There is a rising demand among airline employees in the United States – ranging from pilots to catering workers, for higher wages and better benefits, as the entire industry in the country is set to record the tenth consecutive year of profitability.
However, the profitability of the airlines is sweet to take a hit next year as all of the major airlines of the country are due to hold negotiations with workers over labor agreements and will include 120,000 unionized employees. That could result in an increase of costs for the airlines.
For example, American, the largest US airline will be holding negotiations with almost all of its unionized workforce which will include pilots, flight attendants and maintenance workers.
The larger portion of the overall costs to US airlines is costs of labor. The share of labor costs of the total revenue of $187 billion for US based airlines last year was 28% compared to a share of 21% in 2008. According to data from trade group Airlines for America, the reason for this increase is an increase in hiring and increase in costs of compensation.
“There are simply more funds to get and workers are cognizant they’re turning out more value,” said Sara Nelson, international president of the Association of Flight Attendants. This union has a total of about 50,000 cabin crew members in 20 airlines including United. An attempt to bring the flight attendants at Delta under its union was made by the AFA recently. The cabin crews of this airline do not belong to a union and is the only one of the big four U.S. carriers without a union for cabin crews.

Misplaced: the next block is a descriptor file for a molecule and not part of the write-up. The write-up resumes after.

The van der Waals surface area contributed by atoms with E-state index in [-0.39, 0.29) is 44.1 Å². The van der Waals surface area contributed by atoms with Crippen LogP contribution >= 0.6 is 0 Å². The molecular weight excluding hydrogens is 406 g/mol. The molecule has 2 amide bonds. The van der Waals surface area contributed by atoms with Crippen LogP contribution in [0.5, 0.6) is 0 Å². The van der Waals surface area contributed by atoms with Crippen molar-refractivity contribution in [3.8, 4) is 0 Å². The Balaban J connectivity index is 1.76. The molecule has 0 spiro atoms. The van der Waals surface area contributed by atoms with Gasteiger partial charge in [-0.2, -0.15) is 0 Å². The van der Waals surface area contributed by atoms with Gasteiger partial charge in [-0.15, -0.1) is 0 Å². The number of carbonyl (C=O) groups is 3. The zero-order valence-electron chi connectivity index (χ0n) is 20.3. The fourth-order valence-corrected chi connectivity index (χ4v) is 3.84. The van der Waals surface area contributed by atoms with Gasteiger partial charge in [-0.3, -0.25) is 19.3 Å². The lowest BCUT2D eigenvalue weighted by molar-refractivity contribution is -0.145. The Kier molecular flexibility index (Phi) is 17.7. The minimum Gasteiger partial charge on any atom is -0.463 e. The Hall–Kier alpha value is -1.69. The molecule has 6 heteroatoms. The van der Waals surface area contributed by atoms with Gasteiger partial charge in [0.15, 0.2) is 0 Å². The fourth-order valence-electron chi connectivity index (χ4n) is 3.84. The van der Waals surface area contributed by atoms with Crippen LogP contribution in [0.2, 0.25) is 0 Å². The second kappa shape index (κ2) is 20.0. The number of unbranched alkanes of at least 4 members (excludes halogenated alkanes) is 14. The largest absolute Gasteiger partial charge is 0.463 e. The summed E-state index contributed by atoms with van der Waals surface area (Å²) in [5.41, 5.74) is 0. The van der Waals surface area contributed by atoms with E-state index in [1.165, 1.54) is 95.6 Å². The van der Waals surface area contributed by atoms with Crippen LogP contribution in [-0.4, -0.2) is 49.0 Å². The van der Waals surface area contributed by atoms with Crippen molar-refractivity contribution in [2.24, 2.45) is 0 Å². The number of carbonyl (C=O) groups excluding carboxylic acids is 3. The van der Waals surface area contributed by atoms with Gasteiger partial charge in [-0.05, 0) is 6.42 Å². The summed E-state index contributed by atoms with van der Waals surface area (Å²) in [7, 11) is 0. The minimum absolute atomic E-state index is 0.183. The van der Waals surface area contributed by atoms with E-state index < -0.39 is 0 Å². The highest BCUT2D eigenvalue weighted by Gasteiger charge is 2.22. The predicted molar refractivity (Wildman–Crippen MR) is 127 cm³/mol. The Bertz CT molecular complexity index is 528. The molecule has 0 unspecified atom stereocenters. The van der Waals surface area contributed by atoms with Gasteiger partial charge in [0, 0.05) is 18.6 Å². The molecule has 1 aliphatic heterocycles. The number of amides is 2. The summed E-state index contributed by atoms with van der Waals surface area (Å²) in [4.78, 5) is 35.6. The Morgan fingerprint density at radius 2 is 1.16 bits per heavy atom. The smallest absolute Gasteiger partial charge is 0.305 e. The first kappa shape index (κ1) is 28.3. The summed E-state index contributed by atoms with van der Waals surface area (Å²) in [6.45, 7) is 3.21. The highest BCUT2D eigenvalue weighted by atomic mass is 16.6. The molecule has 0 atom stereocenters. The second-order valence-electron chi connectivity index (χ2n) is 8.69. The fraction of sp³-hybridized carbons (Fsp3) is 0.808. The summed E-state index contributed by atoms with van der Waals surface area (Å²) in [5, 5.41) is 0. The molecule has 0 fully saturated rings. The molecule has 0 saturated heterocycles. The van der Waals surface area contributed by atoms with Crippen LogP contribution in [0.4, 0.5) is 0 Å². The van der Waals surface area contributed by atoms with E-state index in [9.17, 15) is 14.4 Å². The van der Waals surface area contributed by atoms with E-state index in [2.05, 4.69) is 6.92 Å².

A slew wave of bankruptcies and consequent megamergers had rocked the US airline industry about a decade ago. The reorganization of the industry had left it with just four major players with a market share about 75 per cent of the total airline market. Profits of the companies reached a peak during the middle of the decade. Analysts however expect the growth rate of net income of the four largest players in the US airline industry to be around less than 1% starting this year at about $12.44 billion.
“When the airlines are making money, it’s hard to deny the increase” in compensation, said Kit Darby, a consultant who tracks pilot pay. “Everybody tries to get a good contract when times are good. If it’s a short downturn, they hold on to what they got.”
Demands for pay increases, more predictable schedules and better working conditions have been made by airline workers in recent months with multiple protests at airports and elsewhere.
Similar demands have also been made by employees in some other businesses sin the US including hospitality, auto manufacturing and grocery stores as they claim a greater share of the increasing profits of the companies in the sectors over the last decade.
“The rubber band has been stretched so far,” said Nelson.
“There’s a potential for more labor discord here in the U.S.,” said Savi Syth, an airline analyst at Raymond James, adding that the industry is more stable now than a decade or more ago. “Labor has to buy in that this is a different industry.”
(Adapted from CNBC.com)